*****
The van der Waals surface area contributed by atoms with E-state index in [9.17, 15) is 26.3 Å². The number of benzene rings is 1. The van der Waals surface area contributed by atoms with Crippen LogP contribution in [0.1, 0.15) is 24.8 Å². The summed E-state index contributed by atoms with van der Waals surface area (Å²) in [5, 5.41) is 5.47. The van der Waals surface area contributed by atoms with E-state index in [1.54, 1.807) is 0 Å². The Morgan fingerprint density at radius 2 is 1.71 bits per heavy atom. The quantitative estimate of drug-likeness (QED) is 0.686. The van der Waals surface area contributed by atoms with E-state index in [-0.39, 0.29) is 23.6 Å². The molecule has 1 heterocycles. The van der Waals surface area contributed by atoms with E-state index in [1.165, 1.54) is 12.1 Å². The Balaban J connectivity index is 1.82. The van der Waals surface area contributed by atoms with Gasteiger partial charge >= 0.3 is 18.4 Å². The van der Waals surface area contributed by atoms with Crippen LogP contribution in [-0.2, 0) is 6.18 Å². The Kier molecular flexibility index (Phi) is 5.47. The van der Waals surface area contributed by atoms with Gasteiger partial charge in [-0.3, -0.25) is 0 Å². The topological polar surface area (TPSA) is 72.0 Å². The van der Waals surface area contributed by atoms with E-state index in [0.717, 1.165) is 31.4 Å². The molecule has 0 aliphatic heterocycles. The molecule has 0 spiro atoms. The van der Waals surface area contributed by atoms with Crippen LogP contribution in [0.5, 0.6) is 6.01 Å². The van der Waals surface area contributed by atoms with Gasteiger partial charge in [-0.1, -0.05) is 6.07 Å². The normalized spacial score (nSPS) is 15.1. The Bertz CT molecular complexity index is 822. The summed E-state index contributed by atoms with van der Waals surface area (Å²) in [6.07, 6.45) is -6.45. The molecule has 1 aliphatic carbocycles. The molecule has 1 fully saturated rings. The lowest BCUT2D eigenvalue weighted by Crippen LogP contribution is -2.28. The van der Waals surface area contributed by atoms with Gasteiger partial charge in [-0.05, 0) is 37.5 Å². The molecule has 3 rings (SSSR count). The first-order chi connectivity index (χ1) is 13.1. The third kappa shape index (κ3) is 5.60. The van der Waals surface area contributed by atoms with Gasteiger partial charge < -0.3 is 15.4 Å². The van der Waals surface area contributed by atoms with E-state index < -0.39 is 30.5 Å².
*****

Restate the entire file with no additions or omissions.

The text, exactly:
The van der Waals surface area contributed by atoms with E-state index in [9.17, 15) is 26.3 Å². The number of benzene rings is 1. The van der Waals surface area contributed by atoms with Crippen LogP contribution in [0.1, 0.15) is 24.8 Å². The summed E-state index contributed by atoms with van der Waals surface area (Å²) in [5, 5.41) is 5.47. The van der Waals surface area contributed by atoms with E-state index in [1.54, 1.807) is 0 Å². The Morgan fingerprint density at radius 2 is 1.71 bits per heavy atom. The quantitative estimate of drug-likeness (QED) is 0.686. The van der Waals surface area contributed by atoms with E-state index in [-0.39, 0.29) is 23.6 Å². The molecule has 1 heterocycles. The van der Waals surface area contributed by atoms with E-state index in [1.165, 1.54) is 12.1 Å². The Balaban J connectivity index is 1.82. The van der Waals surface area contributed by atoms with Gasteiger partial charge >= 0.3 is 18.4 Å². The van der Waals surface area contributed by atoms with Crippen LogP contribution in [-0.2, 0) is 6.18 Å². The Kier molecular flexibility index (Phi) is 5.47. The van der Waals surface area contributed by atoms with Gasteiger partial charge in [-0.3, -0.25) is 0 Å². The topological polar surface area (TPSA) is 72.0 Å². The van der Waals surface area contributed by atoms with E-state index in [0.717, 1.165) is 31.4 Å². The molecule has 0 aliphatic heterocycles. The molecule has 0 spiro atoms. The van der Waals surface area contributed by atoms with Crippen LogP contribution in [0.5, 0.6) is 6.01 Å². The van der Waals surface area contributed by atoms with Gasteiger partial charge in [-0.1, -0.05) is 6.07 Å². The normalized spacial score (nSPS) is 15.1. The Bertz CT molecular complexity index is 822. The summed E-state index contributed by atoms with van der Waals surface area (Å²) in [6.07, 6.45) is -6.45. The molecule has 1 aliphatic carbocycles. The molecule has 1 fully saturated rings. The lowest BCUT2D eigenvalue weighted by Crippen LogP contribution is -2.28. The van der Waals surface area contributed by atoms with Gasteiger partial charge in [-0.05, 0) is 37.5 Å². The molecule has 3 rings (SSSR count). The first-order chi connectivity index (χ1) is 13.1. The third kappa shape index (κ3) is 5.60. The van der Waals surface area contributed by atoms with Gasteiger partial charge < -0.3 is 15.4 Å². The van der Waals surface area contributed by atoms with E-state index < -0.39 is 30.5 Å².